BMW 530d xDrive review - An astoundingly capable car

A brilliantly resolved car; puts the sparkle back into the 5-series while offering terrific comfort, tech and refinement

Evo rating
from £45,965
  • ‘Real world’ performance, traction, comfort, refinement, the list goes on
  • Choose your options carefully; xDrive hurts official C02 and mpg

The 530d is a core model in the new G30 5-series range. Not in terms of sales volume, maybe, for once again it’s the 520d that will dominate the UK’s motorway network, but in terms of the current luxury saloon state of the art this is the key battleground: the tech-heavy ‘big diesel’ model.

Technical highlights

The G30 weighs up to 100kg less than the outgoing F10 5 Series, despite it being a larger car by any measurement. While the 7-series’ carbon core hasn’t been passed down the family hierarchy, a carefully considered selection of materials with the new L7 platform helps to cut the flab, such as an aluminium boot lid and weight reduction in the doors.

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With double wishbones on the front axle and a new multi-link rear, the G30 can be had with either a fixed rate suspension setup, a passive M Sport setup that lowers the ride height by 10mm, or with a variable damper setup (DDC). A fourth option is Active Roll Stabilisation (electrically-adjusted anti-roll bars), and there’s also optional rear-wheel steering to help disguise the Five’s bulk in corners.

BMW’s four-wheel drive system xDrive is now an option on all models in the range, and in the UK is compulsory on the 540i model. Gearboxes are all auto-only, for now at any rate; meanwhile, driver assistance reaches to virtually self-drive levels, and there's enough other tech features to fill an entire story alone.

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Engine, performance and 0-60mph

The latest ‘modular’ turbocharged straight-six diesel pumps out 261bhp and 457lbft of torque, and predictably it’s the latter figure that has the real relevance in this case. Combined with the standard eight-speed auto, it gives the 530d genuine performance car pace, with 0-62mph taking 5.7-seconds, or just 5.4-seconds when combined with the xDrive setup as sampled here.

What the figures can’t convey is just what a satisfying engine this is to use. BMW’s SYNTAK sound insulation for the engine means it’s virtually inaudible at times, but it has a characteristic growl and rumble when worked hard that’s as pleasing as it is instantly recognisable. Depress the throttle and it surges the 530d forward with conviction, whatever the speed or gear.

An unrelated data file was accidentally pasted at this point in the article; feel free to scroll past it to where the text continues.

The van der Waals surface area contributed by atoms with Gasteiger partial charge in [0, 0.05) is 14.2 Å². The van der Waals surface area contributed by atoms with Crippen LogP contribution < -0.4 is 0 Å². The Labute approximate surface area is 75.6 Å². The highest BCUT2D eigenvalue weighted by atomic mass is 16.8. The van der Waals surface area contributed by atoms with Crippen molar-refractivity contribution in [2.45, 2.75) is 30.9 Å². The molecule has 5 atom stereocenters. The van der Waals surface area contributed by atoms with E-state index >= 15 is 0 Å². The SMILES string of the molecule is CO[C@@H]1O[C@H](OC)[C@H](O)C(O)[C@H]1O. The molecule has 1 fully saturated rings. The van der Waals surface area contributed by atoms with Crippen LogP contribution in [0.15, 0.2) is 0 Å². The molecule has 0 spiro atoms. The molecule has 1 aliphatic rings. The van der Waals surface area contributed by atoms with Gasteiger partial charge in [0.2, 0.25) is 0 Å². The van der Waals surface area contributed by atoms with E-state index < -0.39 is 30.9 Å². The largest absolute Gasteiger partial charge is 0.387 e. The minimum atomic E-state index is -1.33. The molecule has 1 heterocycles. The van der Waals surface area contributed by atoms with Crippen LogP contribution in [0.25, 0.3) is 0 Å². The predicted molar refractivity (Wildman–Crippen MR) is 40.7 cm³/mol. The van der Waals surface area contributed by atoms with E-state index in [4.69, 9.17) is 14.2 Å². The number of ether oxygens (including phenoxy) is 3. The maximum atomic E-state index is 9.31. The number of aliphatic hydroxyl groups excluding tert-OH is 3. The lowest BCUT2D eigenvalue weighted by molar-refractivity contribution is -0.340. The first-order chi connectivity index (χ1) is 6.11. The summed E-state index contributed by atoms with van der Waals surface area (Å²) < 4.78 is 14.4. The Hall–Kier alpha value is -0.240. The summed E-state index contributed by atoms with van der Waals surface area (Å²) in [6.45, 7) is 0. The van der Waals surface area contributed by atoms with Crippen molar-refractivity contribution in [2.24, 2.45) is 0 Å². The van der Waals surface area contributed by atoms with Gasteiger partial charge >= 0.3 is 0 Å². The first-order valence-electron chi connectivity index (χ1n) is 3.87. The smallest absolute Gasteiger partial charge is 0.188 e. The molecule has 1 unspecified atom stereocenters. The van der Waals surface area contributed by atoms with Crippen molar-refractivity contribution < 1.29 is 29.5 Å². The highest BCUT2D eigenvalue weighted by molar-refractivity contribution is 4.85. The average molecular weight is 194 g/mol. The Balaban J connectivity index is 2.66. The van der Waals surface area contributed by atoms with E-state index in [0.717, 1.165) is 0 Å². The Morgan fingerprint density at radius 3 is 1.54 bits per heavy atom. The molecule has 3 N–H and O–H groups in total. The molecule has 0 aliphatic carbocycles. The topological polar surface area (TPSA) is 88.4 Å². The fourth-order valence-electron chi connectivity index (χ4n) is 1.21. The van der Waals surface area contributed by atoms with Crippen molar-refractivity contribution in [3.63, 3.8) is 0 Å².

What’s it like to drive?

The 530d xDrive is an astoundingly capable car. Sheer capability alone isn’t usually the stuff evo gets excited about, but the G30’s core qualities and breadth of abilities generate a slow-burn satisfaction that’s surely the stuff of a rewarding long-term relationship, day in, day out.

Our car had the combination of variable dampers and standard 18in wheels, and this eliminates the occasional tremors from each corner felt on a car shod with 19in rims. In fact, the ride comfort is superb, easily a match for luxury cars at two or three the times the price. The ‘shell feels immensely stiff, but the key according to the engineers has been to increase the localised stiffness around the sub-assemblies and suspension mounting points. It's certainly worked: this is splendid isolation.

But the 530d has another side: the electrically assisted steering is well judged, with an easy-going predictability that means you soon take steering the car for granted. Push harder, and in Sport – or even the optional Adaptive function that cleverly pre-empts what setting the car might need by some horrendously complicated 3D mathematical model – and the 530d responds in kind. The rear-wheel steering means the car turns into the corner far more keenly than you’d expect, and it’s possible to be unfailingly precise with where you place it on the road.

Once into the corner outright grip is strong, but it’s the way the four-wheel drive system shuffles the power around from that point on that makes this such a potent car: even in very wet conditions the DSC light never blinked, the car resisted understeer, there was no sense of the shift in torque distribution and it was possible to use all that toque ludicrously early in the corner. Progress in this manner is surprisingly swift to say the least.

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Another change of road, and the 5-series shifts character once more. It’s incredibly quiet on the motorway, where it can even drive itself for short periods thanks to that brain-scrambling autonomous driving tech. The seats are supremely comfortable, there’s more room in the rear of the passenger compartment than before, and a larger luggage area. It feels beautifully and exactingly made; the new iDrive system, with its larger, 10.25in touchscreen including gesture control, is crisp, clear and immediate in response, and while the cabin doesn’t quite have the wow factor of the current Mercedes E-class, the perception of quality seems higher to me.

Price and rivals

From whatever angle you judge it the new £45,965 530d is a ferociously advanced and competitive product, and one that must be causing some severe headaches in Stuttgart, Ingolstadt and Coventry. Jaguar’s XF remains an appealingly effervescent character when the road turns twisty, but falls significantly short in other areas. The E-class is a fine car, but the BMW has the comfort, tech and the dynamic behaviour, while Audi’s new A6 can’t come soon enough, for them.



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